by Patrick Marren
Much has been made lately of “long tails” and “Black Swans.”
The latter is a formulation of Nassim Nicholas Taleb, an options trader and academic whose book, The Black Swan, lays out what Black Swans are and why just about everyone but him in the financial world is a fool. It is quite entertaining and also informative. In fact, during one three-page stretch, I had the exhilarating feeling that my entire University of Chicago MBA in Finance had just gone up in smoke. I highly recommend the book, both for enjoyment and edification (and so readers learn the vital lesson of not crossing Mr. Taleb lightly).
A Black Swan seems to be defined as a future circumstance the possibility of which is either completely overlooked, or deemed to be extremely unlikely, but whose consequences would be massive. In Europe in the 1700s, as Taleb says, all swans were assumed to be white. Until Europeans went to Australia, whiteness was assumed to be a defining characteristic of swans; historical data contained no hint that black swans were anything but an oxymoron. Then that first passel of convicts alit on Botany Bay, and the jig was up. A new concatenation of attributes, the black swan, was encountered. The limitations of historical data (the only type there is) were shown for all who had the wherewithal to appreciate them.
Making sense of tails – long ones, fat ones…
So what do black swans have to do with Wall Street, or “tails” ? Well, according to Taleb, standard financial models – the famous Capital Asset Pricing Model (CAPM), for example – tend to assume that all financial phenomena are accurately represented by Gaussian statistical distributions, i.e., by the well-known “bell curve.” The vast majority of outcomes in a Gaussian distribution will occur under the thick part of the “bell,” near the mean/median. The outward-curving “tails” to the lower right and lower left of the “bell” will be fairly insignificant in size, and the odds of an outcome falling too far out in either direction will be very long.
But standard financial models, Taleb says, are wrong. Either the financial phenomena in question are not accurately represented as Gaussian distributions at all, or the “tails” of the bell curves in question are “longer” or “fatter” than assumed. When there is a “long” or “fat tail,” that is, when the range of plausible outcomes is much farther from the expected value than most people appreciate, it is usually because the (necessarily historical) data set they are working from does not happen to contain outcomes that truly represent the actual variability inherent in the phenomenon in question. For example, the data sets used by many traders for their models of financial markets in recent years leading up to the debacle of 2008 often extended back only fifteen, ten, in some cases just five years. The fifteen years leading up to 2008 are now correctly seen as an extremely atypically placid, turbulence-free period in financial history.
To paraphrase Taleb himself, this is like modeling your weather forecast for a tornado-prone region on a two-week period where it did not even rain. The vast majority of time periods, however, will not contain a tornado. So people naturally get lulled into a far too rosy outlook on what is possible, and this is what makes for financial bubbles. So The Black Swan was almost perfectly timed: it was released just before the financial world melted down in a manner fully consistent with the book.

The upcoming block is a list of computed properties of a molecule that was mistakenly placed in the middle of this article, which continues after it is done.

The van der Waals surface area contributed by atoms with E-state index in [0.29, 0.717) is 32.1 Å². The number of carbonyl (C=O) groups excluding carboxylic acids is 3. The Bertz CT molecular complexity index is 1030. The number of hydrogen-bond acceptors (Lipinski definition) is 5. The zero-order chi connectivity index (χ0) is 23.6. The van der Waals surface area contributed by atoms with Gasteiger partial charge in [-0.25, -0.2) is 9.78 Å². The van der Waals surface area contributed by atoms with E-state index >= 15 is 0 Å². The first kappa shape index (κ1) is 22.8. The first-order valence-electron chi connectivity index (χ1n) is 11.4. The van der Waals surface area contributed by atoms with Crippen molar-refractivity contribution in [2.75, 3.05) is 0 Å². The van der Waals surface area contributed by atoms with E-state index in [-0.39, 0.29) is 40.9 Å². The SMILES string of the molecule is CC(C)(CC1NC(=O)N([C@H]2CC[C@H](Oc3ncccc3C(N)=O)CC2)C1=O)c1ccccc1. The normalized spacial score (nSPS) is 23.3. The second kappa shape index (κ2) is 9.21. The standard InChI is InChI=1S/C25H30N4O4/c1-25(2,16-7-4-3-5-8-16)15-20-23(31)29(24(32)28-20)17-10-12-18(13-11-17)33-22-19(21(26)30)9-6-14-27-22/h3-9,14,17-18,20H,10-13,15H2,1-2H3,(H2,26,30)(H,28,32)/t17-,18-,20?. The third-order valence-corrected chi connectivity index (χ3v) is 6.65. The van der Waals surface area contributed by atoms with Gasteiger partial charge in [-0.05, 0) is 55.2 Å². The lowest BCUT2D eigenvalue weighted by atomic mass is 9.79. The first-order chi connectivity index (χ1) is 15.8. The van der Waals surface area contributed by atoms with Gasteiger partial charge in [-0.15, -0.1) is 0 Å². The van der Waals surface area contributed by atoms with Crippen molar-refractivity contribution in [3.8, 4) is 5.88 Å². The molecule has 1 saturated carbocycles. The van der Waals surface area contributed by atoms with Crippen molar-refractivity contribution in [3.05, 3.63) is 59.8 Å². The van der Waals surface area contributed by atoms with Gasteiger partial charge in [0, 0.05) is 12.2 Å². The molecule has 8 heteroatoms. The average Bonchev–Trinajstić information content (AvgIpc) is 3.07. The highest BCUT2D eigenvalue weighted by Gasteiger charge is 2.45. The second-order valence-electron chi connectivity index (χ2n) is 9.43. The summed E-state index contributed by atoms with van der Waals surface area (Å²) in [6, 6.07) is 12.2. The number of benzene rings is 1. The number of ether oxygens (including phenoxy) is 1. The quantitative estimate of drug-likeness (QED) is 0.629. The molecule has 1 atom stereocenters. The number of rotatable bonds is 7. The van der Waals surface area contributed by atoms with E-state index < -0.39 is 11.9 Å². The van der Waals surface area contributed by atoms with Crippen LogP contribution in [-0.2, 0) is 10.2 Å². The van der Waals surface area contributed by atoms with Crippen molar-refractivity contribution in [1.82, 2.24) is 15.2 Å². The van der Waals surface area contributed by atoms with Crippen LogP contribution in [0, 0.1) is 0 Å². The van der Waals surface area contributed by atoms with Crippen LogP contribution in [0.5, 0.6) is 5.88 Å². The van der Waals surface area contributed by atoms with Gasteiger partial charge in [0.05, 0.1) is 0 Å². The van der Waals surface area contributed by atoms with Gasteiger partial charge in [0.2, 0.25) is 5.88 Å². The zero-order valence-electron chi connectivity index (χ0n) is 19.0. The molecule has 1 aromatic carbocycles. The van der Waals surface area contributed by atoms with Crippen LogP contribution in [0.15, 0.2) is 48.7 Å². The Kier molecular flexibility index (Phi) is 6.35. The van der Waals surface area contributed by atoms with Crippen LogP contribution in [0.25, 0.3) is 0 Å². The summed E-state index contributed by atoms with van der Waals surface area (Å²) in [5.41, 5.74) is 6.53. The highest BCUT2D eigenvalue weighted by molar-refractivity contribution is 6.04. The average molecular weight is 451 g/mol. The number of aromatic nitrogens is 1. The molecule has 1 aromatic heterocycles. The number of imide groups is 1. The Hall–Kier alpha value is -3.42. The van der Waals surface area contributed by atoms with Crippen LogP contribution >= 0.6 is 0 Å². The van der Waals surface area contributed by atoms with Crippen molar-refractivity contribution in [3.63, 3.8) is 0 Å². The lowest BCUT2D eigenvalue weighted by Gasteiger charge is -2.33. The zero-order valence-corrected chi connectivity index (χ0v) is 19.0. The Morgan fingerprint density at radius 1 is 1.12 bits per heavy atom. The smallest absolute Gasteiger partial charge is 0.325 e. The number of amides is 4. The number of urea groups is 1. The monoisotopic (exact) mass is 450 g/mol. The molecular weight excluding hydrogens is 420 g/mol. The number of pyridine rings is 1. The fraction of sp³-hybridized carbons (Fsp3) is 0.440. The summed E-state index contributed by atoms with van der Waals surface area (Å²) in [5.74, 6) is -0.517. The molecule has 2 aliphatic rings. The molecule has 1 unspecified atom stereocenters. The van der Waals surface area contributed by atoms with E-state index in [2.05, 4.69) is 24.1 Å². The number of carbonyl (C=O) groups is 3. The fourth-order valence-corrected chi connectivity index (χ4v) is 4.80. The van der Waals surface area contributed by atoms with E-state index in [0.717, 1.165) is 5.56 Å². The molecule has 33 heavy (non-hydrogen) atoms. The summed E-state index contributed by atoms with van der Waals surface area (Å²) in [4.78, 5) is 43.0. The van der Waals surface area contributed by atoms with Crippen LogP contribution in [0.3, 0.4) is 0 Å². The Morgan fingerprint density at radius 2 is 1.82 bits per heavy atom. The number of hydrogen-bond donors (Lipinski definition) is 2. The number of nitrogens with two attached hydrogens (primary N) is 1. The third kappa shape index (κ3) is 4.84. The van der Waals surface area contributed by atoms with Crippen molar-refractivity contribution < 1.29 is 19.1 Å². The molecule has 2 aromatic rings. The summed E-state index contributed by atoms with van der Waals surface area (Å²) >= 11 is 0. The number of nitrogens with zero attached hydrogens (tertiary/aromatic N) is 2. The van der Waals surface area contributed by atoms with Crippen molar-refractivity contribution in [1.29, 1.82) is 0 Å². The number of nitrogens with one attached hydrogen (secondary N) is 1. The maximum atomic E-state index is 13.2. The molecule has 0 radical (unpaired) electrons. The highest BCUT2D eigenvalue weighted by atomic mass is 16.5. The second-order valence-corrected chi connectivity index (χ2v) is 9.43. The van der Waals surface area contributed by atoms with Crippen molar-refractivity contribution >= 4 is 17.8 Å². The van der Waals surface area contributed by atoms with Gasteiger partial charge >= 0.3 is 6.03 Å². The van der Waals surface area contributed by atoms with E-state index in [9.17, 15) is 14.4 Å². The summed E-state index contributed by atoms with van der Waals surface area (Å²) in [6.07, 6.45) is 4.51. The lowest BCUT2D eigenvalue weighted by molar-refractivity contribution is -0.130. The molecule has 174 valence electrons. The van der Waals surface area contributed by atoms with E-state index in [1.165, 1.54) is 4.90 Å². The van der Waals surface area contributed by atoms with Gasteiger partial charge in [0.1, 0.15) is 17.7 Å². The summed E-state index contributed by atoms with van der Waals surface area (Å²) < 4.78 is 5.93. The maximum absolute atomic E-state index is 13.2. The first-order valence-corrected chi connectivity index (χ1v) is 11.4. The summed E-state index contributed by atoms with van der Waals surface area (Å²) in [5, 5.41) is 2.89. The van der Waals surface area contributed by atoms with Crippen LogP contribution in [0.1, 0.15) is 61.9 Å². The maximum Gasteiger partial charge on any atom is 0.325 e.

Cutting to the chase with scenarios
Taleb has certainly achieved something important. He seems to have torn down much of what passed for wisdom over the past few decades on Wall Street (and Main Street). But where does that negative achievement leave people who need to make high-stakes decisions today about things that may or may not happen tomorrow? Taleb has little to say in The Black Swan about how organizations should cope with the radically larger level of irreducible uncertainty he uncovers. Where to turn?
Well, let us start by saying that there has been an awful lot of false precision over the past several decades. There has been far too much reliance upon detailed probabilistic models of what the future might bring, far too often based on (historical) data that may or may not have any relevance in the future, and which in any case may be overwhelmed by exogenous events.
So part of the solution is to abandon the search for accurate, detailed prediction of the future – because it is impossible, and because it is dangerous. Black Swans demand an approach that explicitly takes irreducible uncertainty into account, rather than pretending it does not exist. Scenarios are an excellent way to do this. Why? Because scenarios don’t assume ANYTHING about “the shape of the curve.” Scenarios are not about probability at all.
All scenarios ask is, “What are the critical variables you are relying on for survival and prosperity and avoidance of catastrophe?” And then scenarios simply assume a variety of future states for these variables (both “positive” and “negative”), and then ask you how you might prepare for these outcomes.
Scenarios short-circuit the entire “tail” discussion and cut to the chase — (1) What are the quantities or conditions of ultimate importance to your future? (2) If these change, for whatever reason, what are you going to do about it?
Scenarios are about impact, not probability. They are about spurring creative imagination, not escaping into false precision. A Black Swan is something that has yet to be imagined, because it has yet to be experienced, and therefore it has yet to be stored in our databases. Normal probabilistic modeling cannot help you imagine what has not happened yet. Scenarios, on the other hand, are designed to help you imagine any number of different colors of swans… as well as flat elephants, round snakes, and many other things you’ve never seen, but might well, someday soon.
Patrick Marren is an FSG principal.